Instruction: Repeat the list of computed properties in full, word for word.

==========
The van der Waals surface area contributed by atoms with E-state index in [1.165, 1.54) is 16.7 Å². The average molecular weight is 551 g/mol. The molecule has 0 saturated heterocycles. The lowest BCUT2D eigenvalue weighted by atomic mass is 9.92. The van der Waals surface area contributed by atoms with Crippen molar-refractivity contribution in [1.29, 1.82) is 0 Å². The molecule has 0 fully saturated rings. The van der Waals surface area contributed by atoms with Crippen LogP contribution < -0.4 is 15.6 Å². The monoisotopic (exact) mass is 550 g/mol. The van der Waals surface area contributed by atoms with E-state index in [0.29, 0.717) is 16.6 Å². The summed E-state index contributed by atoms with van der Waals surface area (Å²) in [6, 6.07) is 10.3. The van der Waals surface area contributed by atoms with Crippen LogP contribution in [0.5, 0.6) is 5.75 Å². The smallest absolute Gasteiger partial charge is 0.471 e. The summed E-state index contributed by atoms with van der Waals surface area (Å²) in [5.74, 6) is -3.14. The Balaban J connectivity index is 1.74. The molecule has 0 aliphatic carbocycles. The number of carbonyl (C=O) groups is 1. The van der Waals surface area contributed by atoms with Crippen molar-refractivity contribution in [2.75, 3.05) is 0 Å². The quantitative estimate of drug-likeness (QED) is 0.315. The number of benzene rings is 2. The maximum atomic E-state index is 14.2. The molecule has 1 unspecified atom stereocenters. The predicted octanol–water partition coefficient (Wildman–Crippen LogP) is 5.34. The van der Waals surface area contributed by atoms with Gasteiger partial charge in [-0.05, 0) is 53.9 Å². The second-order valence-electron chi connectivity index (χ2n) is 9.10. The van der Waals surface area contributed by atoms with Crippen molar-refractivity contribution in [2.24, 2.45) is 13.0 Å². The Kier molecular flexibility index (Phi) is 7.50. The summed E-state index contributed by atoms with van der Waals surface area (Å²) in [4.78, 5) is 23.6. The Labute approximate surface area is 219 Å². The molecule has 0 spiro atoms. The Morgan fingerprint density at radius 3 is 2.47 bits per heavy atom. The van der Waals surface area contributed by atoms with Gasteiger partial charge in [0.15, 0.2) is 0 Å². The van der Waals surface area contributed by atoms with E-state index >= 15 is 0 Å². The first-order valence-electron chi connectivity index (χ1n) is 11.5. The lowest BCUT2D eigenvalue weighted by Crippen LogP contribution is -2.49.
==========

The van der Waals surface area contributed by atoms with E-state index in [1.165, 1.54) is 16.7 Å². The average molecular weight is 551 g/mol. The molecule has 0 saturated heterocycles. The lowest BCUT2D eigenvalue weighted by atomic mass is 9.92. The van der Waals surface area contributed by atoms with Crippen molar-refractivity contribution in [1.29, 1.82) is 0 Å². The molecule has 0 fully saturated rings. The van der Waals surface area contributed by atoms with Crippen LogP contribution < -0.4 is 15.6 Å². The monoisotopic (exact) mass is 550 g/mol. The van der Waals surface area contributed by atoms with E-state index in [0.29, 0.717) is 16.6 Å². The summed E-state index contributed by atoms with van der Waals surface area (Å²) in [6, 6.07) is 10.3. The van der Waals surface area contributed by atoms with Crippen LogP contribution in [0.5, 0.6) is 5.75 Å². The smallest absolute Gasteiger partial charge is 0.471 e. The summed E-state index contributed by atoms with van der Waals surface area (Å²) in [5.74, 6) is -3.14. The Balaban J connectivity index is 1.74. The molecule has 0 aliphatic carbocycles. The number of carbonyl (C=O) groups is 1. The van der Waals surface area contributed by atoms with Crippen molar-refractivity contribution in [2.75, 3.05) is 0 Å². The quantitative estimate of drug-likeness (QED) is 0.315. The number of benzene rings is 2. The maximum atomic E-state index is 14.2. The molecule has 1 unspecified atom stereocenters. The predicted octanol–water partition coefficient (Wildman–Crippen LogP) is 5.34. The van der Waals surface area contributed by atoms with Gasteiger partial charge in [-0.05, 0) is 53.9 Å². The second-order valence-electron chi connectivity index (χ2n) is 9.10. The van der Waals surface area contributed by atoms with Crippen molar-refractivity contribution in [2.24, 2.45) is 13.0 Å². The Kier molecular flexibility index (Phi) is 7.50. The summed E-state index contributed by atoms with van der Waals surface area (Å²) in [4.78, 5) is 23.6. The Labute approximate surface area is 219 Å². The molecule has 0 spiro atoms. The Morgan fingerprint density at radius 3 is 2.47 bits per heavy atom. The van der Waals surface area contributed by atoms with Gasteiger partial charge in [0.15, 0.2) is 0 Å². The van der Waals surface area contributed by atoms with E-state index >= 15 is 0 Å². The first-order valence-electron chi connectivity index (χ1n) is 11.5. The lowest BCUT2D eigenvalue weighted by Crippen LogP contribution is -2.49.